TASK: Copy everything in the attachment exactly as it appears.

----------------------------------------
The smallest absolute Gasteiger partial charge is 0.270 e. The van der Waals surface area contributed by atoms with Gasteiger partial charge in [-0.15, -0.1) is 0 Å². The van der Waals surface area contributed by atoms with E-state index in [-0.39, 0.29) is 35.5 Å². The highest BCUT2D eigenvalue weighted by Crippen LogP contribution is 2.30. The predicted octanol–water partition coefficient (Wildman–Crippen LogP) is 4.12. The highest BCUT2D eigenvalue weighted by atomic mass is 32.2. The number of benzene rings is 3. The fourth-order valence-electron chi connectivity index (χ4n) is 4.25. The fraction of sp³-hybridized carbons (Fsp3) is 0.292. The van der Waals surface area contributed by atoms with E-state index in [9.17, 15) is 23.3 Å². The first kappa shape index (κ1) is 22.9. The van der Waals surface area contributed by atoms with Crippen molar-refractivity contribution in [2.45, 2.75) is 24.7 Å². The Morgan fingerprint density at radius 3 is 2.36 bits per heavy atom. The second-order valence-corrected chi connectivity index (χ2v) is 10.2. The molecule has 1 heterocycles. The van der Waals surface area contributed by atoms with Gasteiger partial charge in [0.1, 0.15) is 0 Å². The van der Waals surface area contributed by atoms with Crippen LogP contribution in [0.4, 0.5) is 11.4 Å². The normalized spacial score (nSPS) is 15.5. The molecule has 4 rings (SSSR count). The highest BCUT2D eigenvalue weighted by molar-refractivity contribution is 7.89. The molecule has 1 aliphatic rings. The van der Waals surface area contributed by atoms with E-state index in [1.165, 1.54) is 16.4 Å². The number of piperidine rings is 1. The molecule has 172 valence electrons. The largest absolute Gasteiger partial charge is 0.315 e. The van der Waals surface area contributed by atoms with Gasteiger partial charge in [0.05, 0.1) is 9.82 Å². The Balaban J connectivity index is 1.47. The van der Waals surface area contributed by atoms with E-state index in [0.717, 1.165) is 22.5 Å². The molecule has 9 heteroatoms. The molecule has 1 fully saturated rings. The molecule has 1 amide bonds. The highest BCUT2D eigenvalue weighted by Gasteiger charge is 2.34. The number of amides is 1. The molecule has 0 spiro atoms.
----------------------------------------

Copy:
The smallest absolute Gasteiger partial charge is 0.270 e. The van der Waals surface area contributed by atoms with Gasteiger partial charge in [-0.15, -0.1) is 0 Å². The van der Waals surface area contributed by atoms with E-state index in [-0.39, 0.29) is 35.5 Å². The highest BCUT2D eigenvalue weighted by Crippen LogP contribution is 2.30. The predicted octanol–water partition coefficient (Wildman–Crippen LogP) is 4.12. The highest BCUT2D eigenvalue weighted by atomic mass is 32.2. The number of benzene rings is 3. The fourth-order valence-electron chi connectivity index (χ4n) is 4.25. The fraction of sp³-hybridized carbons (Fsp3) is 0.292. The van der Waals surface area contributed by atoms with E-state index in [9.17, 15) is 23.3 Å². The first kappa shape index (κ1) is 22.9. The van der Waals surface area contributed by atoms with Crippen molar-refractivity contribution in [2.45, 2.75) is 24.7 Å². The Morgan fingerprint density at radius 3 is 2.36 bits per heavy atom. The second-order valence-corrected chi connectivity index (χ2v) is 10.2. The molecule has 1 heterocycles. The van der Waals surface area contributed by atoms with Gasteiger partial charge in [0.1, 0.15) is 0 Å². The van der Waals surface area contributed by atoms with Crippen LogP contribution in [0.4, 0.5) is 11.4 Å². The normalized spacial score (nSPS) is 15.5. The molecule has 4 rings (SSSR count). The highest BCUT2D eigenvalue weighted by molar-refractivity contribution is 7.89. The molecule has 1 aliphatic rings. The van der Waals surface area contributed by atoms with E-state index in [1.165, 1.54) is 16.4 Å². The number of piperidine rings is 1. The molecule has 172 valence electrons. The largest absolute Gasteiger partial charge is 0.315 e. The van der Waals surface area contributed by atoms with Gasteiger partial charge in [0.05, 0.1) is 9.82 Å². The Balaban J connectivity index is 1.47. The van der Waals surface area contributed by atoms with E-state index in [0.717, 1.165) is 22.5 Å². The molecule has 9 heteroatoms. The molecule has 1 fully saturated rings. The molecule has 1 amide bonds. The highest BCUT2D eigenvalue weighted by Gasteiger charge is 2.34. The number of amides is 1. The molecule has 0 spiro atoms.